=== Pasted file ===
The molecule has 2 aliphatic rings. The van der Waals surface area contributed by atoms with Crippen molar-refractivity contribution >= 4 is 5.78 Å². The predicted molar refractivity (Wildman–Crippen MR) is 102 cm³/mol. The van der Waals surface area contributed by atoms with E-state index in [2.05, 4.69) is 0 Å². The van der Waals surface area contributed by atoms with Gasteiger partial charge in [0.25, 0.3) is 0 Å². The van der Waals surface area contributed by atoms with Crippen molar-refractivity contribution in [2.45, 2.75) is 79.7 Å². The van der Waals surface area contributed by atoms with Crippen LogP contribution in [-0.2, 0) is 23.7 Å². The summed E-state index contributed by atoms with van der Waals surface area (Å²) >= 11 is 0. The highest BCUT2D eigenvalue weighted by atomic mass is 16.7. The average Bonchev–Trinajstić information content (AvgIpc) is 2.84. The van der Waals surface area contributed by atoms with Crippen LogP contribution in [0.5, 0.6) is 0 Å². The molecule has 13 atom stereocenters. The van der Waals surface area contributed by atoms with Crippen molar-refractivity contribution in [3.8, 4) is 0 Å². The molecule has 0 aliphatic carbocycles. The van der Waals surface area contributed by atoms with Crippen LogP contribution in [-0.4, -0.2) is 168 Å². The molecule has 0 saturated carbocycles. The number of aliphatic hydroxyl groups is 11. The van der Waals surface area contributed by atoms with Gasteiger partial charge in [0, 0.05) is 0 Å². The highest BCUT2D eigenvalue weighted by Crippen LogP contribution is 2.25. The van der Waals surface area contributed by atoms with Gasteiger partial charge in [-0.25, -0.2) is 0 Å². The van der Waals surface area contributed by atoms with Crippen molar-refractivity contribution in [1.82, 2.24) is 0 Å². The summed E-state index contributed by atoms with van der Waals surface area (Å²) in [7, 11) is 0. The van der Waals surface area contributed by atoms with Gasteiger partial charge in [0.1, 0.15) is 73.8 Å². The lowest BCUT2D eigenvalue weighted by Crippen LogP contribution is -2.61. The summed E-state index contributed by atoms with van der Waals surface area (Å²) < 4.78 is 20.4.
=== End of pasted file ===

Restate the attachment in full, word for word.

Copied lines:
The molecule has 2 aliphatic rings. The van der Waals surface area contributed by atoms with Crippen molar-refractivity contribution >= 4 is 5.78 Å². The predicted molar refractivity (Wildman–Crippen MR) is 102 cm³/mol. The van der Waals surface area contributed by atoms with E-state index in [2.05, 4.69) is 0 Å². The van der Waals surface area contributed by atoms with Gasteiger partial charge in [0.25, 0.3) is 0 Å². The van der Waals surface area contributed by atoms with Crippen molar-refractivity contribution in [2.45, 2.75) is 79.7 Å². The van der Waals surface area contributed by atoms with Crippen LogP contribution in [-0.2, 0) is 23.7 Å². The summed E-state index contributed by atoms with van der Waals surface area (Å²) >= 11 is 0. The highest BCUT2D eigenvalue weighted by atomic mass is 16.7. The average Bonchev–Trinajstić information content (AvgIpc) is 2.84. The van der Waals surface area contributed by atoms with Crippen LogP contribution in [0.5, 0.6) is 0 Å². The molecule has 13 atom stereocenters. The van der Waals surface area contributed by atoms with Crippen molar-refractivity contribution in [3.8, 4) is 0 Å². The molecule has 0 aliphatic carbocycles. The van der Waals surface area contributed by atoms with Crippen LogP contribution in [-0.4, -0.2) is 168 Å². The molecule has 0 saturated carbocycles. The number of aliphatic hydroxyl groups is 11. The van der Waals surface area contributed by atoms with Gasteiger partial charge in [0, 0.05) is 0 Å². The highest BCUT2D eigenvalue weighted by Crippen LogP contribution is 2.25. The van der Waals surface area contributed by atoms with Gasteiger partial charge in [-0.25, -0.2) is 0 Å². The van der Waals surface area contributed by atoms with Crippen molar-refractivity contribution in [1.82, 2.24) is 0 Å². The summed E-state index contributed by atoms with van der Waals surface area (Å²) in [7, 11) is 0. The van der Waals surface area contributed by atoms with Gasteiger partial charge in [0.1, 0.15) is 73.8 Å². The lowest BCUT2D eigenvalue weighted by Crippen LogP contribution is -2.61. The summed E-state index contributed by atoms with van der Waals surface area (Å²) < 4.78 is 20.4.